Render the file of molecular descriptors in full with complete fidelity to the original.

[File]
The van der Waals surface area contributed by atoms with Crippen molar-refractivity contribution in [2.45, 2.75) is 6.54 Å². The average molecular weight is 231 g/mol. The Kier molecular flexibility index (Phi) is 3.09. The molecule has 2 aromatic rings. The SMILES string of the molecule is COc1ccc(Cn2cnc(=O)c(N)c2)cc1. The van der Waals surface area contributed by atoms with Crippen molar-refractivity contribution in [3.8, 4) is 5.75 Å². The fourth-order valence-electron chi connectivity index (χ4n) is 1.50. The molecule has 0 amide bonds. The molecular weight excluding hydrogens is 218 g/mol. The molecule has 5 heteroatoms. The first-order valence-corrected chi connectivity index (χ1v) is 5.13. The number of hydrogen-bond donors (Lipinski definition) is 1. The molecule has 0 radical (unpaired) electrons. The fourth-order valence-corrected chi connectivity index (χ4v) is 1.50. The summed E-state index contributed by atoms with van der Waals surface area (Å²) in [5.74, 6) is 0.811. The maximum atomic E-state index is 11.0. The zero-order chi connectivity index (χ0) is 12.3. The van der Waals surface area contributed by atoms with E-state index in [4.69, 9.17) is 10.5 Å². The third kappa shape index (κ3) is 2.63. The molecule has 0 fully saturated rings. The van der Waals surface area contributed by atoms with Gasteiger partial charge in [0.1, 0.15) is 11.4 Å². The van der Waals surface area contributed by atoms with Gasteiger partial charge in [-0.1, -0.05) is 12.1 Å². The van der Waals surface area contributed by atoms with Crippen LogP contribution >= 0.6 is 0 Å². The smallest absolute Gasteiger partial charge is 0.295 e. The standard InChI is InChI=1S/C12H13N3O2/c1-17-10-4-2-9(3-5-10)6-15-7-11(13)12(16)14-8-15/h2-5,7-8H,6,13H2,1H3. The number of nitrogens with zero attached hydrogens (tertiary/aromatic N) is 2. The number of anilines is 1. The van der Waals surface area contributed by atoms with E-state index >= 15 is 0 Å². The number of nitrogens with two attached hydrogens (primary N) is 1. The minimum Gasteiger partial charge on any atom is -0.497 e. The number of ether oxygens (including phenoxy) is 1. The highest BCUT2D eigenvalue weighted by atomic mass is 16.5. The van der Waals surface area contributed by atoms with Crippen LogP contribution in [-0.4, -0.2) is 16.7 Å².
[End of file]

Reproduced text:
The van der Waals surface area contributed by atoms with Crippen molar-refractivity contribution in [2.45, 2.75) is 6.54 Å². The average molecular weight is 231 g/mol. The Kier molecular flexibility index (Phi) is 3.09. The molecule has 2 aromatic rings. The SMILES string of the molecule is COc1ccc(Cn2cnc(=O)c(N)c2)cc1. The van der Waals surface area contributed by atoms with Crippen molar-refractivity contribution in [3.8, 4) is 5.75 Å². The fourth-order valence-electron chi connectivity index (χ4n) is 1.50. The molecule has 0 amide bonds. The molecular weight excluding hydrogens is 218 g/mol. The molecule has 5 heteroatoms. The first-order valence-corrected chi connectivity index (χ1v) is 5.13. The number of hydrogen-bond donors (Lipinski definition) is 1. The molecule has 0 radical (unpaired) electrons. The fourth-order valence-corrected chi connectivity index (χ4v) is 1.50. The summed E-state index contributed by atoms with van der Waals surface area (Å²) in [5.74, 6) is 0.811. The maximum atomic E-state index is 11.0. The zero-order chi connectivity index (χ0) is 12.3. The van der Waals surface area contributed by atoms with E-state index in [4.69, 9.17) is 10.5 Å². The third kappa shape index (κ3) is 2.63. The molecule has 0 fully saturated rings. The van der Waals surface area contributed by atoms with Gasteiger partial charge in [0.1, 0.15) is 11.4 Å². The van der Waals surface area contributed by atoms with Gasteiger partial charge in [-0.1, -0.05) is 12.1 Å². The van der Waals surface area contributed by atoms with Crippen LogP contribution >= 0.6 is 0 Å². The smallest absolute Gasteiger partial charge is 0.295 e. The standard InChI is InChI=1S/C12H13N3O2/c1-17-10-4-2-9(3-5-10)6-15-7-11(13)12(16)14-8-15/h2-5,7-8H,6,13H2,1H3. The number of nitrogens with zero attached hydrogens (tertiary/aromatic N) is 2. The number of anilines is 1. The van der Waals surface area contributed by atoms with E-state index >= 15 is 0 Å². The number of nitrogens with two attached hydrogens (primary N) is 1. The minimum Gasteiger partial charge on any atom is -0.497 e. The number of ether oxygens (including phenoxy) is 1. The highest BCUT2D eigenvalue weighted by atomic mass is 16.5. The van der Waals surface area contributed by atoms with Crippen LogP contribution in [-0.4, -0.2) is 16.7 Å².